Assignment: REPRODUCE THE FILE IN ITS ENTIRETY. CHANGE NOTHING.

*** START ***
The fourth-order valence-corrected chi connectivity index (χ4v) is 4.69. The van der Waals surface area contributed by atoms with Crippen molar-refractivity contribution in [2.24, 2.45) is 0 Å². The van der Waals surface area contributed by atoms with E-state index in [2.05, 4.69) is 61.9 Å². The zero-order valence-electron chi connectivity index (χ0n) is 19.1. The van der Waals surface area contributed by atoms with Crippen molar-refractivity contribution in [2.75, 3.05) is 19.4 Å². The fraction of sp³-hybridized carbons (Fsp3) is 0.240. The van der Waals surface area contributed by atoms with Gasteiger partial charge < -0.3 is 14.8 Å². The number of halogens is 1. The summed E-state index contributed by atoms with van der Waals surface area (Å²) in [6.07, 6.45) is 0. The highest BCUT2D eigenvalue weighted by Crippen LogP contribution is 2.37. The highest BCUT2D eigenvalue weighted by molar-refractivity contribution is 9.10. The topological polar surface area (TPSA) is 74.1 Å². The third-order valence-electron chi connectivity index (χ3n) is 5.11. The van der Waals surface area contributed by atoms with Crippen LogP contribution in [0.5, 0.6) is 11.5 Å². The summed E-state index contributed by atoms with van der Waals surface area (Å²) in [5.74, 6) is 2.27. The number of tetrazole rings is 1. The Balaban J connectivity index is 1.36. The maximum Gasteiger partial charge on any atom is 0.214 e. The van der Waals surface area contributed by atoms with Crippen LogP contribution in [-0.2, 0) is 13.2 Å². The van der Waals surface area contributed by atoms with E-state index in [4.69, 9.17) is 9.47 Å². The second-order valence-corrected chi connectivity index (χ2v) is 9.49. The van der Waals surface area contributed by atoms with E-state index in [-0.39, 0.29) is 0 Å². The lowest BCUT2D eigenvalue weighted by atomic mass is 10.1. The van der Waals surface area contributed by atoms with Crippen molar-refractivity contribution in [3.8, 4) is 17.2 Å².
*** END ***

The fourth-order valence-corrected chi connectivity index (χ4v) is 4.69. The van der Waals surface area contributed by atoms with Crippen molar-refractivity contribution in [2.24, 2.45) is 0 Å². The van der Waals surface area contributed by atoms with E-state index in [2.05, 4.69) is 61.9 Å². The zero-order valence-electron chi connectivity index (χ0n) is 19.1. The van der Waals surface area contributed by atoms with Crippen molar-refractivity contribution in [2.75, 3.05) is 19.4 Å². The fraction of sp³-hybridized carbons (Fsp3) is 0.240. The van der Waals surface area contributed by atoms with Gasteiger partial charge < -0.3 is 14.8 Å². The number of halogens is 1. The summed E-state index contributed by atoms with van der Waals surface area (Å²) in [6.07, 6.45) is 0. The highest BCUT2D eigenvalue weighted by Crippen LogP contribution is 2.37. The highest BCUT2D eigenvalue weighted by molar-refractivity contribution is 9.10. The topological polar surface area (TPSA) is 74.1 Å². The third-order valence-electron chi connectivity index (χ3n) is 5.11. The van der Waals surface area contributed by atoms with Crippen LogP contribution in [0.5, 0.6) is 11.5 Å². The summed E-state index contributed by atoms with van der Waals surface area (Å²) in [5.74, 6) is 2.27. The number of tetrazole rings is 1. The Balaban J connectivity index is 1.36. The maximum Gasteiger partial charge on any atom is 0.214 e. The van der Waals surface area contributed by atoms with Crippen LogP contribution in [-0.2, 0) is 13.2 Å². The van der Waals surface area contributed by atoms with E-state index in [4.69, 9.17) is 9.47 Å². The second-order valence-corrected chi connectivity index (χ2v) is 9.49. The van der Waals surface area contributed by atoms with E-state index in [-0.39, 0.29) is 0 Å². The lowest BCUT2D eigenvalue weighted by atomic mass is 10.1. The van der Waals surface area contributed by atoms with Crippen molar-refractivity contribution in [3.8, 4) is 17.2 Å².